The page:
Ambassador Ibrahim Khraishi: I am not a candidate in any Palestinian elections, so I don’t need to win popularity among the Palestinians. The missiles that are now being launched against Israel, each and every missile constitutes a crime against humanity, whether it hits or misses, because it is directed at civilian targets. What Israel does against Palestinian civilians also constitutes crimes against humanity. OK?
Photo: Canadian Foreign Minister John Baird receiving UN Watch award in September 2013
Canada Rejects UN High Commissioner for Human Rights’ Criticism of Israel’s Response to Rocket Attacks from Gaza
July 12, 2014 – Foreign Affairs Minister John Baird today issued the following statement:
“Canada rejects UN High Commissioner for Human Rights Navi Pillay’s uncalled-for criticism of Israel’s response to rocket attacks from Gaza. Focusing her comments on Israel is neither helpful nor reflective of the reality of this crisis.
“There must be no moral equivalence between Hamas, a listed terrorist organization, and its blatant disregard for human life, and the liberal democratic State of Israel’s duty and obligation to defend its people from cowardly and indiscriminate attacks. Continue reading ‘Canada Rejects UN High Commissioner for Human Rights’ Criticism of Israel’s Response to Rocket Attacks from Gaza’
This month at the UN saw the discussion of three seemingly “human rights” declarations – one on the Right to Peace, one on the Rights of Peasants and Other People Working in Rural Areas, and one on the Right of Peoples and Individuals to International Solidarity. But why are they unable to garner consensus? And why do so many democracies criticize them either for their lack of clarity, or their outright uselessness?
In a UN meeting on the Right to Peace, several democracies expressed concerns that trying to define such a right would possibly be dangerous to human rights, that it is too vague, that in fact the Right to Peace cannot be recognized as either an individual right or as a collective one, and that it does not reflect any international principles enshrined in the UN Charter.
In a meeting on the Right of Peasants, similar concerns were expressed. The EU stated that it is not convinced that a declaration is the best way forward, that the existing normative framework is sufficient to protect human rights and that the problem is one of implementation. South Korea also had “strong reservations” on whether it was really needed.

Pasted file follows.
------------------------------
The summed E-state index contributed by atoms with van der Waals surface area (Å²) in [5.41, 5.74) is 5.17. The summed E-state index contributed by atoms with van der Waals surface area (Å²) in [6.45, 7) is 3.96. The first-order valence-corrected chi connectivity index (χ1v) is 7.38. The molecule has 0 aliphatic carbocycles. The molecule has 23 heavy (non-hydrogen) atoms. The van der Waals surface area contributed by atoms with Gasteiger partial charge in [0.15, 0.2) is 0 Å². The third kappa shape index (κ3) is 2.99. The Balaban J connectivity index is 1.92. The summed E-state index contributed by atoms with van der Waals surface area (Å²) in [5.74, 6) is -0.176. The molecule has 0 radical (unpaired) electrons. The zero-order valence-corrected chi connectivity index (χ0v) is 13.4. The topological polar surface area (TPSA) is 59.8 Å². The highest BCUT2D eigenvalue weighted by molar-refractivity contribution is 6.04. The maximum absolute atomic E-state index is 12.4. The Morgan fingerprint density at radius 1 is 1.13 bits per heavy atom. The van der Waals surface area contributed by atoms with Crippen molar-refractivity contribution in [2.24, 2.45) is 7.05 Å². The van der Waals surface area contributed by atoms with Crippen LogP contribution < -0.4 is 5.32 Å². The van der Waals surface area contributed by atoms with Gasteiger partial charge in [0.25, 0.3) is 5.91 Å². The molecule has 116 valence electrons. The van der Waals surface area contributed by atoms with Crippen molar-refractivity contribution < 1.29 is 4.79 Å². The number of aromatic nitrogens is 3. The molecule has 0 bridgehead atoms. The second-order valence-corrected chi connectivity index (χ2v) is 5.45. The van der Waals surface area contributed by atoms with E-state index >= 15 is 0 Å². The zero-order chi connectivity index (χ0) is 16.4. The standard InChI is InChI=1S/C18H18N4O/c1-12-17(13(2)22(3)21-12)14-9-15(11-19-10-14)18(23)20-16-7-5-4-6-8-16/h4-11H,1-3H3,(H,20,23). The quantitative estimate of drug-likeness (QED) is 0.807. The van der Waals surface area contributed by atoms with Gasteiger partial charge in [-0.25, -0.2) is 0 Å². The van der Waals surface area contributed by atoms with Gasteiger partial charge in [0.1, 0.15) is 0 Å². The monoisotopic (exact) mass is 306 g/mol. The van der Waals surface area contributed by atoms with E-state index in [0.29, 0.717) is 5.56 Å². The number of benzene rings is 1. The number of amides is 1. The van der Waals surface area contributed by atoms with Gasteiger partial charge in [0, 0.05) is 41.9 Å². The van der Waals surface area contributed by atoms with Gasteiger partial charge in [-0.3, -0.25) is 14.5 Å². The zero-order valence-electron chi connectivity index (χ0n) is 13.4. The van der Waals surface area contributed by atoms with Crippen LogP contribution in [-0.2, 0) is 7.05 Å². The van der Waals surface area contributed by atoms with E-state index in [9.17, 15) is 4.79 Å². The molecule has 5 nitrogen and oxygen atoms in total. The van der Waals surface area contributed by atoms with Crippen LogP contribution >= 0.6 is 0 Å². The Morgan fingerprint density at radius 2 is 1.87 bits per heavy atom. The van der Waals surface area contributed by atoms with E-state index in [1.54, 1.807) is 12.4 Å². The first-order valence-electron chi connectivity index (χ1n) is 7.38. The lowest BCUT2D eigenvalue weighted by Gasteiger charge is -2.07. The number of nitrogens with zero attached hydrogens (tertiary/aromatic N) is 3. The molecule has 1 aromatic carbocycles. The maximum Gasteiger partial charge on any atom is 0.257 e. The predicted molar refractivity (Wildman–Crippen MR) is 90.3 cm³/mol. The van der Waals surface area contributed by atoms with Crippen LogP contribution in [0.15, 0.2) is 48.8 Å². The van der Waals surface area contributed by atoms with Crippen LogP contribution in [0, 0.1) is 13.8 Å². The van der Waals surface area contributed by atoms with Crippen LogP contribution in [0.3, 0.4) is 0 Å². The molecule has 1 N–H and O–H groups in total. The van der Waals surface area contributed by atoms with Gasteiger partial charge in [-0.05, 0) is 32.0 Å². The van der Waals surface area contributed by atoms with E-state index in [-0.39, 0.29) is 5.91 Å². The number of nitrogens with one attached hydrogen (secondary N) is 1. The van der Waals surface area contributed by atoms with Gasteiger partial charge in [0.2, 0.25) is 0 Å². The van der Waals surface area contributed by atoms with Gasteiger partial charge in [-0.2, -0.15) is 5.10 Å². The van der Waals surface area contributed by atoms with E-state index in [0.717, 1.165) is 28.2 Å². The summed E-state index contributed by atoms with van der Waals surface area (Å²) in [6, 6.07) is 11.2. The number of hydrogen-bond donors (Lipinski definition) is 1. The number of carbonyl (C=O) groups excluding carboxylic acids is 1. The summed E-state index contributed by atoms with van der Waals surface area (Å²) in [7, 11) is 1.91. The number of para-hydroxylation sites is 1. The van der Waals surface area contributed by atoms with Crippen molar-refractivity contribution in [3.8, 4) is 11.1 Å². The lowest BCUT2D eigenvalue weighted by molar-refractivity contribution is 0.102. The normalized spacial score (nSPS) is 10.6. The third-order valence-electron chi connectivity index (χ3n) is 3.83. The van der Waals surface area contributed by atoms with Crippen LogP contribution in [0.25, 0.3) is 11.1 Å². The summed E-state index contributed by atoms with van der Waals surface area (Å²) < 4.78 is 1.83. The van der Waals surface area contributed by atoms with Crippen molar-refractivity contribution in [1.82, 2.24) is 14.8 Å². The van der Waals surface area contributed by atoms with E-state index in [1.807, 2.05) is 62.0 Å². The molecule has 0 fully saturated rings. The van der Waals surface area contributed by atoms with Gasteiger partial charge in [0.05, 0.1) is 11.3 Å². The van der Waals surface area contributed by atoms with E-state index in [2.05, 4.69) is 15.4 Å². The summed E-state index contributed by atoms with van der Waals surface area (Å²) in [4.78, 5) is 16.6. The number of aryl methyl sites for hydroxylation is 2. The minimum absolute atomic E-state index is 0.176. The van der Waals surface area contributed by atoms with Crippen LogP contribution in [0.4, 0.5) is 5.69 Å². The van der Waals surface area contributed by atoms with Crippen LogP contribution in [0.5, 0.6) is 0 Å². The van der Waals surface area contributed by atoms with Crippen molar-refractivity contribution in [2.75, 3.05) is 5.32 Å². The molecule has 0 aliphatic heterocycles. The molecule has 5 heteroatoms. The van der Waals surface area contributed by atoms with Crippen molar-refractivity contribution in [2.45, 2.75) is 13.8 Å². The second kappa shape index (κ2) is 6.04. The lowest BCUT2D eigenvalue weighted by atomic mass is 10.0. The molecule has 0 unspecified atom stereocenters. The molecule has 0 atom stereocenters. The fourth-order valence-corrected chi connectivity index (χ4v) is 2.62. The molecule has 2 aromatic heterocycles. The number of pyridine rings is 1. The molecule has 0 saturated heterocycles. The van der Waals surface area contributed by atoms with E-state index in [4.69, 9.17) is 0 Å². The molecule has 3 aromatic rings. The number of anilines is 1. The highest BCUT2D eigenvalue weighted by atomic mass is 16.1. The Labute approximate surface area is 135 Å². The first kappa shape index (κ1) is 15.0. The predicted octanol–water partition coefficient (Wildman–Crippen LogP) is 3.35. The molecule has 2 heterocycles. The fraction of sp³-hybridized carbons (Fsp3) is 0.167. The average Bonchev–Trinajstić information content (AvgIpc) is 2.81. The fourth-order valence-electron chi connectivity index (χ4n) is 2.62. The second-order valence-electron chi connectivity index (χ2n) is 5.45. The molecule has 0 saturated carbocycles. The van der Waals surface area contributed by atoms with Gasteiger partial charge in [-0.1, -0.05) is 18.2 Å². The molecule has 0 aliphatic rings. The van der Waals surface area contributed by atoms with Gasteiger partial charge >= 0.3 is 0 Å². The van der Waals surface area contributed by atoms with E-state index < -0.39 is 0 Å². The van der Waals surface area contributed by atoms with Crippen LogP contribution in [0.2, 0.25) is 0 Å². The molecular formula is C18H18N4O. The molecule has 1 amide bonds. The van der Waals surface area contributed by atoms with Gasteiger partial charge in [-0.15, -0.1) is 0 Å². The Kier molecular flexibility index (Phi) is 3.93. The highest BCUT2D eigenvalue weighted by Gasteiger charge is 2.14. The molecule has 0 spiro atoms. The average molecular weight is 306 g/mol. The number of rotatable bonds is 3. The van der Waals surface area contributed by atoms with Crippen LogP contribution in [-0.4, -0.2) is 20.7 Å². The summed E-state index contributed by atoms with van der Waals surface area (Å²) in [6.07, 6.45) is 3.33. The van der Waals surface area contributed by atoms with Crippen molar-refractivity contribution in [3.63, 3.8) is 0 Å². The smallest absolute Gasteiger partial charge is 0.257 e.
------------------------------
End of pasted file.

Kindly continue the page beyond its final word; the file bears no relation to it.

The Declaration on International Solidarity is no more promising, containing an array of watery phrases like:
Unlike its discredited predecessor, the Human Rights Council has not passed one single resolution condemning antisemitism. (The Commission on Human Rights used to condemn antisemitism in 3 separate resolutions each year. Not much has changed since our 2004-2007 The United Nations and Anti-Semitism Report Card.)
Yet, in a recent welcome development, Mr. Mutuma Ruteere, the UN’s expert on racism, discrimination, xenophobia and intolerance, had some tough words for antisemites across the world. In his most recent report, the expert dedicated an entire section to “Countering Holocaust denial and the distortion of History” and included another section outlining successful methods for combating neo-Nazis and skinheads.
In particular, the report explicitly defines and denounces modern Holocaust denial. The report defines Holocaust denial as 1) denying six million Jews were killed during the Second World War; 2) professing the Nazis had no official policy or intention to exterminate Jews; and 3) extermination and concentration camps such as Auschwitz-Birkenau never existed.
The expert explains that while the Holocaust “is one of the well-documented events in recent history,” Holocaust denial is driven directly by antisemitism and as a tool for advancing the conspiracy of Jewish world domination. This antisemitism, the expert continues, also manifests in overtly antisemitic events and actions such as a full military funeral of an SS officer, a celebration of a Nazi military victory, and the promotion of antisemitic views by a comedian [alluding to French "comedian" Dieudonne] and other public personalities.
Continue reading ‘UN Racism Expert Condemns Holocaust Denial’
Rights Group Welcomes ‘Landmark’ UN Vote Creating Inquiry on Eritrea Abuses
Eritrean delegation interrupted testimony by Eritrean human rights dissident brought by UN Watch
GENEVA, June 27, 2014 – Geneva-based human rights group UN Watch welcomed the Human Rights Council’s “landmark” creation of a commission of inquiry into human rights abuses in Eritrea, in a resolution that was adopted by consensus today at the 47-nation body.
The resolution “strongly condemns” the Eritrean authorities for perpetrating “widespread and systematic violations of human rights and fundamental freedoms.”
“It speaks volumes that thousands of Eritreans are fleeing every month to escape their country’s grave abuses,” said UN Watch executive director Hillel Neuer.
“Today’s resolution sends the message that the time has arrived to seek minimal human rights accountability from the Eritrean government.”
“Let’s not forget that Eritrea is one of the few countries without any reporting on the human rights situation from within, and a complete lack of access by international human rights observers, rendering monitoring of human rights conditions on the ground extremely challenging,” said Neuer.
Condemnatory Country-Specific Resolutions:
The continuing grave deterioration in the human rights and humanitarian situation in the Syrian Arab Republic (A/HRC/26/L.4)